Bob: Yes. I don't think I'm at liberty to talk about it. But I would say that I have a current project where we're, we're using serverless. And I can talk a little bit about that because I think it's a really good use case for this type of approach. If you, so what we're doing is we're running a GraphQL server, and we're basically using GraphQL as a data normalization. So that is running in a Lambda function. So we're only paying for, you know, the execution of the API calls. We're not paying for it to be running all the time. So, and it's less maintenance for us to keep that patched and secure. So that's just one use case and that's actually working with Drupal and working with Gatsby and working with React, so that can come alongside your existing projects that you use. All right. Well, cool, Bob.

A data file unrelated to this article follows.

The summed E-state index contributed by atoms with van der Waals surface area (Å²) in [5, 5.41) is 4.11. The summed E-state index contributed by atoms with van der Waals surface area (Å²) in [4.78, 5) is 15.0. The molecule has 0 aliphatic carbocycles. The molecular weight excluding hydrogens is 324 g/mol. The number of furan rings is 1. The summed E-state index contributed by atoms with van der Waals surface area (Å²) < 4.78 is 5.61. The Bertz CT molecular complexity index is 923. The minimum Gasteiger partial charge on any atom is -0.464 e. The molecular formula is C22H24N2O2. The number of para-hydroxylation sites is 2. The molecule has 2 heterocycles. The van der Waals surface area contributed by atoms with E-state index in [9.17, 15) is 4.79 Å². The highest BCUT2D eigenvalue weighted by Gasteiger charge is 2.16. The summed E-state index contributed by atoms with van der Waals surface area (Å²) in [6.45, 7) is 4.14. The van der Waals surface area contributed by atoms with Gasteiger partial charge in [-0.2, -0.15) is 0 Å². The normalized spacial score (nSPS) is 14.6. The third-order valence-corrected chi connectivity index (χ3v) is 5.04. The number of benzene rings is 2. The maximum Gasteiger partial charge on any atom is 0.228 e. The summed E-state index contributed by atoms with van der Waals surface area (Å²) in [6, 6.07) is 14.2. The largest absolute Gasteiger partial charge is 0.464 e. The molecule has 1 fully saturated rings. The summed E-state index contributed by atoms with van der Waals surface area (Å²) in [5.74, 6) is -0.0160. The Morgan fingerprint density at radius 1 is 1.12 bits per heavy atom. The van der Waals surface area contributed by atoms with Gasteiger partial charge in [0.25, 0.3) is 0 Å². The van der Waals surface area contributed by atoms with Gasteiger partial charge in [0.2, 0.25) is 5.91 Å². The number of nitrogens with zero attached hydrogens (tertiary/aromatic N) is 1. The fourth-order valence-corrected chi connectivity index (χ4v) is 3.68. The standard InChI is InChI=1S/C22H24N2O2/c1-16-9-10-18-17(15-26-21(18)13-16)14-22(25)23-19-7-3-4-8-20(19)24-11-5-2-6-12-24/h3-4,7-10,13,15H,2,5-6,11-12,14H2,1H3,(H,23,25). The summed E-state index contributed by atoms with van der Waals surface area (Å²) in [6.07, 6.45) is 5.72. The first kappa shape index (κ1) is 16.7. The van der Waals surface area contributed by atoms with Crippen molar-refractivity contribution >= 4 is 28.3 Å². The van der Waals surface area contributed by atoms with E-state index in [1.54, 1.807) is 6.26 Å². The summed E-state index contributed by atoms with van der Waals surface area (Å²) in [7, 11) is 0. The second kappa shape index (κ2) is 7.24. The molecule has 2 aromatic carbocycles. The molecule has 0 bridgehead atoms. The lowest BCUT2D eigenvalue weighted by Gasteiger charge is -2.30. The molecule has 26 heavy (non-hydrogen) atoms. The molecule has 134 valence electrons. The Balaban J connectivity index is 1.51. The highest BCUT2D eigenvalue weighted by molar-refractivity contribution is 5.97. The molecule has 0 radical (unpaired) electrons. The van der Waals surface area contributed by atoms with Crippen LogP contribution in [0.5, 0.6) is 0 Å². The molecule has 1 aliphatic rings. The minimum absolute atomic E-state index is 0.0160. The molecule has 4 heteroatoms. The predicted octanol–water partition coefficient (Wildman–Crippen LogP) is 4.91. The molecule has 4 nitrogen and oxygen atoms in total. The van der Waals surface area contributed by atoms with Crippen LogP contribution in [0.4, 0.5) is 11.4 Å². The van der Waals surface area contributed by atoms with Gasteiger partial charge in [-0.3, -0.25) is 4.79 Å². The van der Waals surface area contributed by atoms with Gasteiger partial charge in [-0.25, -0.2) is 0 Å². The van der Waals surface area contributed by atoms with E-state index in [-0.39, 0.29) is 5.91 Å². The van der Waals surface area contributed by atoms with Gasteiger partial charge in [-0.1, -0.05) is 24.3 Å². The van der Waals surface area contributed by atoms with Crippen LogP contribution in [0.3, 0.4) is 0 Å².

Mario: Thank you, Bob the guest, thank you very much for joining us and great question, Bob, the host. And that's it for today's show. Thanks for joining us. If you're looking for more useful tips, technical takeaways, and creative insights, visit for more episodes and to subscribe to our newsletter. And thanks for playing.